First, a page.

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Alzheimer's Disease Assistance Center Awarded Half-Million-Dollar Grant

A five-year, $500,000 grant will help support The Northeastern New York Alzheimer’s Disease Assistance Center at SUNY Plattsburgh.

The grant was awarded by the New York State Department of Health and will help fund the center’s continued services from 2011 to 2016.

“The Alzheimer’s Disease Assistance Center is proud to be the recipient of a 2011 New York state grant award for the continuation of services,” said Dr. Taher Zandi, director of the center. Those services include neuropsychological assessment, respite care, and education for regional caregivers and individuals with Alzheimer’s and related dementia, as well as support groups, geriatric counseling and a mood and memory clinic.

Zandi established the center 24 years ago after recognizing a need.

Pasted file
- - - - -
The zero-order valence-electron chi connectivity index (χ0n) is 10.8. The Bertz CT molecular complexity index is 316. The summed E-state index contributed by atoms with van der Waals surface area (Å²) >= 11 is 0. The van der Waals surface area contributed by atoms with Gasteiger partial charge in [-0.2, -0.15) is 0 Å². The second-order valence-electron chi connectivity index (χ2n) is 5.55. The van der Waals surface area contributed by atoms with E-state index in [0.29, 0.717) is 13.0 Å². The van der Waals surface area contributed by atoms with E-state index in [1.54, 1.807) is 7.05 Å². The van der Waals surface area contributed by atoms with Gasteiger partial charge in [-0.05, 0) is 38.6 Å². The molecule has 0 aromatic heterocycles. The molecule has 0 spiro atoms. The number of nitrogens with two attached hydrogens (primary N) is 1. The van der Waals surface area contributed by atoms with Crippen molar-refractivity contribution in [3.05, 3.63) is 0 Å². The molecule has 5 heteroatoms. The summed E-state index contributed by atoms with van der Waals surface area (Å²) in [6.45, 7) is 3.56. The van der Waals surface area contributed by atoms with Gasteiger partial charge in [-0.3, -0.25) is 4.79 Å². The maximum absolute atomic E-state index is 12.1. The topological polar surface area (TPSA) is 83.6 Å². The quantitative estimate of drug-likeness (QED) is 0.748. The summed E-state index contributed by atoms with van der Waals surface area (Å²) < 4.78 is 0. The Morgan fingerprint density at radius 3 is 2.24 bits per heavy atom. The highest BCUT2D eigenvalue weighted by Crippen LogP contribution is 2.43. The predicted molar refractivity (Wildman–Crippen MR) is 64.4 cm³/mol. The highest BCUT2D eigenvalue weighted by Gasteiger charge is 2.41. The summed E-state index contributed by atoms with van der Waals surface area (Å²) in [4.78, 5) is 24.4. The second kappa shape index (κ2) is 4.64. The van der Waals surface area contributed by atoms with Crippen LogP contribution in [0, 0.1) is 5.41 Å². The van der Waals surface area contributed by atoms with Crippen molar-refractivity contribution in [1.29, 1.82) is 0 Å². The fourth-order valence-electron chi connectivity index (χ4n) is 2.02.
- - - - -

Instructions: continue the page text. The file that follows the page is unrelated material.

“I used to see patients who suffered from dementia disorders and found that their needs and their families’ needs were beyond the scope of what we were able to offer them,” he said.

Alzheimer’s disease is a type of dementia disorder that gradually depletes a patient’s mental, psychological and physical abilities and can last up to 20 years.

“We had nothing in this area for these people, and I felt a great deal of obligation toward my patients and their family members,” Zandi said.

Statistically, he said, there are up to 10,800 people in the region who suffer from some form of dementia, and it affects 25-to-30 percent of adults over the age of 80. With baby boomers  growing older, Zandi said the center’s services will be even more needed.

“We need to increase our services both quantitatively and qualitatively,” he said. “We have come a long way. Today we serve as many as 2,000 patients and their family members each year.”

The center runs on an annual budget of $700,000, generating funds through its Third Age Adult Day Center, as well as through grants.

“Fortunately, over the past 24 years, many other agencies and clinical programs have become familiar with the disease and the needs of the clients, enabling them to pitch in,” Zandi said. “The Alzheimer’s Disease Assistance Center’s plan for the next five years is to increase its clinical diagnostic capacity in order to prepare itself for the next demographic wave of the aging population.”

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